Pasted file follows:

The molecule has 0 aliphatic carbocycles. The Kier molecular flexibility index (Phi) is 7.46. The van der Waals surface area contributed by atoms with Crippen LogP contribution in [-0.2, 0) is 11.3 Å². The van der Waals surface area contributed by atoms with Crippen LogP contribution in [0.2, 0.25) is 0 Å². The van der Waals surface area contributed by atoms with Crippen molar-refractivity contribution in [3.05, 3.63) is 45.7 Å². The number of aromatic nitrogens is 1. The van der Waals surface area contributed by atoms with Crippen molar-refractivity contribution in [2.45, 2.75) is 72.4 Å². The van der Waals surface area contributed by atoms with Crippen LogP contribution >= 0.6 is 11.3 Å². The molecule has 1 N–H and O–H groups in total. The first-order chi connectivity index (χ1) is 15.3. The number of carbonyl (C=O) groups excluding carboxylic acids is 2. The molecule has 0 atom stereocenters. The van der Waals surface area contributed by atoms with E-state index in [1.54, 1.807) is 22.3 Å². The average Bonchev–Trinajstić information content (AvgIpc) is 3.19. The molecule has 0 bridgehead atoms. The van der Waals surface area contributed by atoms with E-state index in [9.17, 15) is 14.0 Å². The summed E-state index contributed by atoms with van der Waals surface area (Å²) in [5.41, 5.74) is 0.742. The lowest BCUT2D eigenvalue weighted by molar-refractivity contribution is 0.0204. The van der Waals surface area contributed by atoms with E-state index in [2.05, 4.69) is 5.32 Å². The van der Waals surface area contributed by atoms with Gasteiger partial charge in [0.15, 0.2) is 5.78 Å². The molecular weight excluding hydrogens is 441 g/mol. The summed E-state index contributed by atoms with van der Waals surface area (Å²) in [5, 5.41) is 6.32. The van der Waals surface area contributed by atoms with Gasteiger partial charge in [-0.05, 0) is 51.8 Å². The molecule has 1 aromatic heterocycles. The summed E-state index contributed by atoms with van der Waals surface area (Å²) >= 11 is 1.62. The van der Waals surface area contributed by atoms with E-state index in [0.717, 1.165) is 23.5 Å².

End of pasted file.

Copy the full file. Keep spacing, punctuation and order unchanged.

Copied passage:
The molecule has 0 aliphatic carbocycles. The Kier molecular flexibility index (Phi) is 7.46. The van der Waals surface area contributed by atoms with Crippen LogP contribution in [-0.2, 0) is 11.3 Å². The van der Waals surface area contributed by atoms with Crippen LogP contribution in [0.2, 0.25) is 0 Å². The van der Waals surface area contributed by atoms with Crippen molar-refractivity contribution in [3.05, 3.63) is 45.7 Å². The number of aromatic nitrogens is 1. The van der Waals surface area contributed by atoms with Crippen molar-refractivity contribution in [2.45, 2.75) is 72.4 Å². The van der Waals surface area contributed by atoms with Crippen LogP contribution >= 0.6 is 11.3 Å². The molecule has 1 N–H and O–H groups in total. The first-order chi connectivity index (χ1) is 15.3. The number of carbonyl (C=O) groups excluding carboxylic acids is 2. The molecule has 0 atom stereocenters. The van der Waals surface area contributed by atoms with E-state index in [1.54, 1.807) is 22.3 Å². The average Bonchev–Trinajstić information content (AvgIpc) is 3.19. The molecule has 0 bridgehead atoms. The van der Waals surface area contributed by atoms with E-state index in [9.17, 15) is 14.0 Å². The summed E-state index contributed by atoms with van der Waals surface area (Å²) in [5.41, 5.74) is 0.742. The lowest BCUT2D eigenvalue weighted by molar-refractivity contribution is 0.0204. The van der Waals surface area contributed by atoms with E-state index in [2.05, 4.69) is 5.32 Å². The van der Waals surface area contributed by atoms with Gasteiger partial charge in [0.15, 0.2) is 5.78 Å². The molecular weight excluding hydrogens is 441 g/mol. The summed E-state index contributed by atoms with van der Waals surface area (Å²) in [5, 5.41) is 6.32. The van der Waals surface area contributed by atoms with Gasteiger partial charge in [-0.05, 0) is 51.8 Å². The molecule has 1 aromatic heterocycles. The summed E-state index contributed by atoms with van der Waals surface area (Å²) >= 11 is 1.62. The van der Waals surface area contributed by atoms with E-state index in [0.717, 1.165) is 23.5 Å².